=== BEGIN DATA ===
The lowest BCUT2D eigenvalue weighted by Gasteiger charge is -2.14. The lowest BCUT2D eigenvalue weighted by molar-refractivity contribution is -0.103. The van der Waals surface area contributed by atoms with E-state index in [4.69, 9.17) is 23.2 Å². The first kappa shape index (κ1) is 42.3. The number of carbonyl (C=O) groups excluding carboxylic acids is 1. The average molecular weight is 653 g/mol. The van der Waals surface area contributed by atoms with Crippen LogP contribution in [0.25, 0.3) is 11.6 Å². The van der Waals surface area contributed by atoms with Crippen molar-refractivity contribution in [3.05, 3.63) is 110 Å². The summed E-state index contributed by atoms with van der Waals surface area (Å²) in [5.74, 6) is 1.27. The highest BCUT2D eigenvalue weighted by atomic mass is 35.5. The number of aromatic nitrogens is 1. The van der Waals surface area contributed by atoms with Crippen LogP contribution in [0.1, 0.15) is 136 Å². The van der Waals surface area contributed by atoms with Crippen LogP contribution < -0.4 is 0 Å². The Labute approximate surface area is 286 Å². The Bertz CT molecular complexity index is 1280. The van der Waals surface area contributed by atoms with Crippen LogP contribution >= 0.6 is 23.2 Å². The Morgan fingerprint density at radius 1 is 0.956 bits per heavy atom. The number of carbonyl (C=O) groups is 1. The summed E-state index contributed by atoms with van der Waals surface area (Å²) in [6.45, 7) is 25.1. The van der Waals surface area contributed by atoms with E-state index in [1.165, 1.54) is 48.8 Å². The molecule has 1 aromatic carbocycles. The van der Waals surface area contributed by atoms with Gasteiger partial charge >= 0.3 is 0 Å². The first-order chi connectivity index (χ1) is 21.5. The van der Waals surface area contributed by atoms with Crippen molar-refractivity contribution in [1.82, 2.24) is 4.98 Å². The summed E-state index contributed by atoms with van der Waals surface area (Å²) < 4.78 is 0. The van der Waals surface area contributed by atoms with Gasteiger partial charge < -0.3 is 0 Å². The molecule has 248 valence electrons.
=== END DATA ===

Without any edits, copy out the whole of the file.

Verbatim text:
The lowest BCUT2D eigenvalue weighted by Gasteiger charge is -2.14. The lowest BCUT2D eigenvalue weighted by molar-refractivity contribution is -0.103. The van der Waals surface area contributed by atoms with E-state index in [4.69, 9.17) is 23.2 Å². The first kappa shape index (κ1) is 42.3. The number of carbonyl (C=O) groups excluding carboxylic acids is 1. The average molecular weight is 653 g/mol. The van der Waals surface area contributed by atoms with Crippen LogP contribution in [0.25, 0.3) is 11.6 Å². The van der Waals surface area contributed by atoms with Crippen molar-refractivity contribution in [3.05, 3.63) is 110 Å². The summed E-state index contributed by atoms with van der Waals surface area (Å²) in [5.74, 6) is 1.27. The highest BCUT2D eigenvalue weighted by atomic mass is 35.5. The number of aromatic nitrogens is 1. The van der Waals surface area contributed by atoms with Crippen LogP contribution in [0.1, 0.15) is 136 Å². The van der Waals surface area contributed by atoms with Crippen LogP contribution < -0.4 is 0 Å². The Labute approximate surface area is 286 Å². The Bertz CT molecular complexity index is 1280. The van der Waals surface area contributed by atoms with Crippen LogP contribution >= 0.6 is 23.2 Å². The Morgan fingerprint density at radius 1 is 0.956 bits per heavy atom. The number of carbonyl (C=O) groups is 1. The summed E-state index contributed by atoms with van der Waals surface area (Å²) in [6.45, 7) is 25.1. The van der Waals surface area contributed by atoms with E-state index in [1.165, 1.54) is 48.8 Å². The molecule has 1 aromatic carbocycles. The van der Waals surface area contributed by atoms with Gasteiger partial charge >= 0.3 is 0 Å². The first-order chi connectivity index (χ1) is 21.5. The van der Waals surface area contributed by atoms with Crippen molar-refractivity contribution in [1.82, 2.24) is 4.98 Å². The summed E-state index contributed by atoms with van der Waals surface area (Å²) < 4.78 is 0. The van der Waals surface area contributed by atoms with Gasteiger partial charge < -0.3 is 0 Å². The molecule has 248 valence electrons.